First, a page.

In addition to all of these new and/or improved features, Fireworks 4 also includes a number of improvements over version 3. The first and most obvious change is in the interface. While menus remain exactly the same, palettes change for the better, both in terms of appearance and functionality. I find the new interface of Fireworks 4 to be a decent and not too terribly shocking improvement over version 3.

It also gains the ability to create rollovers through a simple drag and drop process. Just drag a part of the image onto the button maker, and you're there.

The button creation window in Fireworks 4 allows you to drag and drop
elements from your composition to create various button states.

Finally, the program also gets enhanced import and export capabilities, including better handling of Photoshop files (including layer masks) and the ability to customize automatic file naming, table handling and other output options.

The bottom line
Fireworks 4 is unquestionably the way to go if you're creating or editing graphics for the Web. Its features are unparalleled, especially for image compression and the creation of interactive navigational items. An upgrade is also available from any previous version of Fireworks for $149. That's not an unreasonable price to pay for the handy new feature and overall improved functionality of this program. You can also upgrade to the Dreamweaver 4/Fireworks 4 Studio from any version of Fireworks (no Dreamweaver required) for just $50 more. That, to me, is the bargain du jour. (We'll have a separate review of Dreamweaver 4 next week.) I give Fireworks 4 a strong buy recommendation.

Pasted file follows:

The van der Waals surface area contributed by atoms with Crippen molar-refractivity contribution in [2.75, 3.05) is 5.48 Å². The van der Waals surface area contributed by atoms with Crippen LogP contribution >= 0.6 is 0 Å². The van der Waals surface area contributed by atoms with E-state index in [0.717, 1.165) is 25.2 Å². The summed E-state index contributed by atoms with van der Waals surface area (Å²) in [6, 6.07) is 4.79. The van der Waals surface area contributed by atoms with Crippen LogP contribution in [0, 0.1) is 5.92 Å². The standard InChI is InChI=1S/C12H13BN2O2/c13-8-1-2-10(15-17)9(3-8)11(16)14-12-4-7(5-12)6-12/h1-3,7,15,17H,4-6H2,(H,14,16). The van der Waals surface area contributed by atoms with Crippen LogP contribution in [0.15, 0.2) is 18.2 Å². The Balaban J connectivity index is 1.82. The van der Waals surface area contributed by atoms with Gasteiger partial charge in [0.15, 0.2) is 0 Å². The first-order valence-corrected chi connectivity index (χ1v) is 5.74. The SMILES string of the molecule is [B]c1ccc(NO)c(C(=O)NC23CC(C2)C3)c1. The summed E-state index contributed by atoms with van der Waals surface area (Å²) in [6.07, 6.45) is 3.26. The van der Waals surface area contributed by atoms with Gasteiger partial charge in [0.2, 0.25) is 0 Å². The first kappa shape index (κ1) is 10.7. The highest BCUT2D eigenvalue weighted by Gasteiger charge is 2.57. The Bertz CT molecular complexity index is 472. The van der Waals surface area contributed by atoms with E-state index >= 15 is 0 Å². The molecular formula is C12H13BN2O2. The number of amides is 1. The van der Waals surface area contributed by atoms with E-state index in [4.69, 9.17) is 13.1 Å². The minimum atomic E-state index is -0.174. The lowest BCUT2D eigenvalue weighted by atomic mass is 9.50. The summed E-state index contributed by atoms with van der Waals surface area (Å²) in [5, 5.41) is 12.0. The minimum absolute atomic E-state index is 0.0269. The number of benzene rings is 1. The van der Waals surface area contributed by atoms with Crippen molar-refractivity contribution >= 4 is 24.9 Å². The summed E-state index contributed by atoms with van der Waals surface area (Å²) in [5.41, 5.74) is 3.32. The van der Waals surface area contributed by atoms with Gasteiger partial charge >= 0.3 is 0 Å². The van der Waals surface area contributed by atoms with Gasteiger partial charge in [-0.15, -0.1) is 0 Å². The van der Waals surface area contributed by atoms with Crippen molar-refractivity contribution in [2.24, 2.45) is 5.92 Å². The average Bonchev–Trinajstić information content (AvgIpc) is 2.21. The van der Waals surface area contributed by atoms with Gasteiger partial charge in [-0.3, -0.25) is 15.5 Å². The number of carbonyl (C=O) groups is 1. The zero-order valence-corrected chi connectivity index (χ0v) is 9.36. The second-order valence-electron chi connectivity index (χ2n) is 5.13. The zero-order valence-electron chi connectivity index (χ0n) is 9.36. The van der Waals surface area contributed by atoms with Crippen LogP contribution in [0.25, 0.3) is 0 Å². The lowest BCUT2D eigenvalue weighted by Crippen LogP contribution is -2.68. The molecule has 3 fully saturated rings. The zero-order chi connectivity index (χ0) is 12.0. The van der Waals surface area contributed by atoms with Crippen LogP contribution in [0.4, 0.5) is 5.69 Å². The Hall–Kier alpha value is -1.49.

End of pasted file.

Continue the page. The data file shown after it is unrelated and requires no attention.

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Dave Nagel is the producer of Creative Mac and Digital Media Designer; host of the Creative Mac, Adobe InDesign, Adobe LiveMotion and Synthetik Studio Artist WWUGs; and executive producer of Creative Mac, Digital Media Designer, Digital Pro Sound, Digital Webcast, Plug-in Central, Presentation Master, and Video Systems sites. All are part of the Digital Media Net family of online industry hubs.